No evidence that explosives speeded Lusitania's sinking
For almost a century, the sinking of the RMS Lusitania has remained shrouded in secrecy. The Cunard liner was torpedoed on May 7, 1915, by the German submarine U-20 while steaming from New York to London.
It sank in 18 minutes, eight miles off the coast of Ireland, with the loss of 1,198 civilian lives. Most of the dead were British, although 114 Americans were among the victims.
Since the day the Lusitania went down, some experts have blamed the British for the high loss of life, claiming that they illegally stowed a cargo of high explosives on board, concealed as cheese or casks of beef on the ship's manifest.
The explosives were said to have caused a second, larger blast after the impact of the torpedo, causing the 790ft liner to sink rapidly before help could arrive.
But now scientific research has debunked these theories.
The researchers sent a camera 20ft into the wreck, which lies at a depth of 300ft, to inspect the cargo hold and blast damage. They then conducted tests at the Lawrence Livermore National Laboratory, in California.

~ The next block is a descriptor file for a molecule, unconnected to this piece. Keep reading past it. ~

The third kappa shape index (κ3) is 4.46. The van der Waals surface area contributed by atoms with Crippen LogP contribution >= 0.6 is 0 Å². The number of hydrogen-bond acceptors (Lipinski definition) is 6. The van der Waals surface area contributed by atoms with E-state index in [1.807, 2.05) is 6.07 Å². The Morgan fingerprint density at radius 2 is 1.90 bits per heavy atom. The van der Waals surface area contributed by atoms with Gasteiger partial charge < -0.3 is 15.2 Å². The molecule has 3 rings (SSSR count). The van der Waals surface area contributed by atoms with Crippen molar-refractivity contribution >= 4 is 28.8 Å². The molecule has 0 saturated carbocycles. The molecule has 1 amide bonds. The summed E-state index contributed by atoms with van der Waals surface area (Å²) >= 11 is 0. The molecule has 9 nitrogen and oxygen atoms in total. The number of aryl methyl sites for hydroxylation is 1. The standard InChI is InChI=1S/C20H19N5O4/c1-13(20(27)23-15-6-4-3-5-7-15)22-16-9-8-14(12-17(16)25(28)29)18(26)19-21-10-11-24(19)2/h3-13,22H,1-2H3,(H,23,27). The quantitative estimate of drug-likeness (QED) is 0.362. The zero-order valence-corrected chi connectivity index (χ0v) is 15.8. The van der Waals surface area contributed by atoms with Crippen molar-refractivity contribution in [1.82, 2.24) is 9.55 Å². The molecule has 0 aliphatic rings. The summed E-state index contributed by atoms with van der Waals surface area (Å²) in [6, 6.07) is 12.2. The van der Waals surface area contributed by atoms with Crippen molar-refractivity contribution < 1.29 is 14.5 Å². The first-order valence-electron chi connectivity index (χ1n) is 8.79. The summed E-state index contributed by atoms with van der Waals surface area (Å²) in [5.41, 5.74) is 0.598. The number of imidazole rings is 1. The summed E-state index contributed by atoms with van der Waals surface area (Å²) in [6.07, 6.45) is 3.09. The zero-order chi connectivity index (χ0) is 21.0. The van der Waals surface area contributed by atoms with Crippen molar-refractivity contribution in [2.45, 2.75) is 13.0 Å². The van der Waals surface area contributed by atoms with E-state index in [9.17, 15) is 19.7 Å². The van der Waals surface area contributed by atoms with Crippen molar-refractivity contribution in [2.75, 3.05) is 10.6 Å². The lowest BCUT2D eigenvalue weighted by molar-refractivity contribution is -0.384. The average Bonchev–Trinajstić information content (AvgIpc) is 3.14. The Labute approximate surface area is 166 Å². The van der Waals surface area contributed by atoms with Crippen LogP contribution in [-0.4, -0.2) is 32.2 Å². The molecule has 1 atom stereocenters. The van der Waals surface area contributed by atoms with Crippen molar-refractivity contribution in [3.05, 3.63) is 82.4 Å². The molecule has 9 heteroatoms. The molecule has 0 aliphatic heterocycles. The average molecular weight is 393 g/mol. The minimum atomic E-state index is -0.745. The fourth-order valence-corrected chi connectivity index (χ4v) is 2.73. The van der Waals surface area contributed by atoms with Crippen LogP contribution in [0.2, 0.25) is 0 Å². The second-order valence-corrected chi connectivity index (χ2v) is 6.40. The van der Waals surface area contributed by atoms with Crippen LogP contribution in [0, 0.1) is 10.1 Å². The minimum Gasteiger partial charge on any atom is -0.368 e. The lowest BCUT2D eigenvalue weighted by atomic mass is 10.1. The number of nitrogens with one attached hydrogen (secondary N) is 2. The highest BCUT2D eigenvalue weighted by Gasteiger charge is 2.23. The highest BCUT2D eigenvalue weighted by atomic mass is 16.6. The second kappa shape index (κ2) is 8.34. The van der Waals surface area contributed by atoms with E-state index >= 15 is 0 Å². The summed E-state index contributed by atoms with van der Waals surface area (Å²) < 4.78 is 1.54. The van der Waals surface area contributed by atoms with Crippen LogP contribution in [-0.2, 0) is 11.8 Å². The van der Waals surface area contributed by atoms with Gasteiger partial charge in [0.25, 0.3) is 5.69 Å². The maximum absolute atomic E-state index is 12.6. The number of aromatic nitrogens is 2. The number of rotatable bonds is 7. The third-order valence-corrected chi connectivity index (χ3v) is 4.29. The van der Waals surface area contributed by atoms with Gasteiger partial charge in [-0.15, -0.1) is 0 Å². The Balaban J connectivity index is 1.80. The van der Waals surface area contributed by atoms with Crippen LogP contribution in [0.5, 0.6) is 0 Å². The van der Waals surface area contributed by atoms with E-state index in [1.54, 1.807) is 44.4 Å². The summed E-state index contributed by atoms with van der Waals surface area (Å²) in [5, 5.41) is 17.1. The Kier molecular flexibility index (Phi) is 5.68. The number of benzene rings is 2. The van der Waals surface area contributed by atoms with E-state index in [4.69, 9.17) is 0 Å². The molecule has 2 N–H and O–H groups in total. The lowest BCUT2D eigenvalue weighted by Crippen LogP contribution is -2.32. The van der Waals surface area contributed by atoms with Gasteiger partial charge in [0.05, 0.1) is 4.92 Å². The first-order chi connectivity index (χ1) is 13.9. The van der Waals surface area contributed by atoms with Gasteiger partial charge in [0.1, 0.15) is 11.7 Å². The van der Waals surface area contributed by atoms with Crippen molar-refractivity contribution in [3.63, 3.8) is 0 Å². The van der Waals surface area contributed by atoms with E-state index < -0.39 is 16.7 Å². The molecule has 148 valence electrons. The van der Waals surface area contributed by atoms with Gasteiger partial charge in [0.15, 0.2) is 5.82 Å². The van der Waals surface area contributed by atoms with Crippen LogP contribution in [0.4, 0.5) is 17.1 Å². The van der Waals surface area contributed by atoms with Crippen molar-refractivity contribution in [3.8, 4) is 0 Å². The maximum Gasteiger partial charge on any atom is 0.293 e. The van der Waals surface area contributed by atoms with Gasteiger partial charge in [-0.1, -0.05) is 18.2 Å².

They analysed the various theories: that the second explosion was the result of aluminium, which was used to make landmines, and gun cotton, an artillery propellant.
They found the appearance of an aluminium explosion was very different to that reported by survivors, while gun cotton would have exploded instantaneously, rather than after a delay of 15 to 20 seconds.
Instead, they concluded the second blast was a boiler explosion, which did not itself cause significant damage. The rapid sinking, they concluded, was simply due to damage caused by the torpedo strike.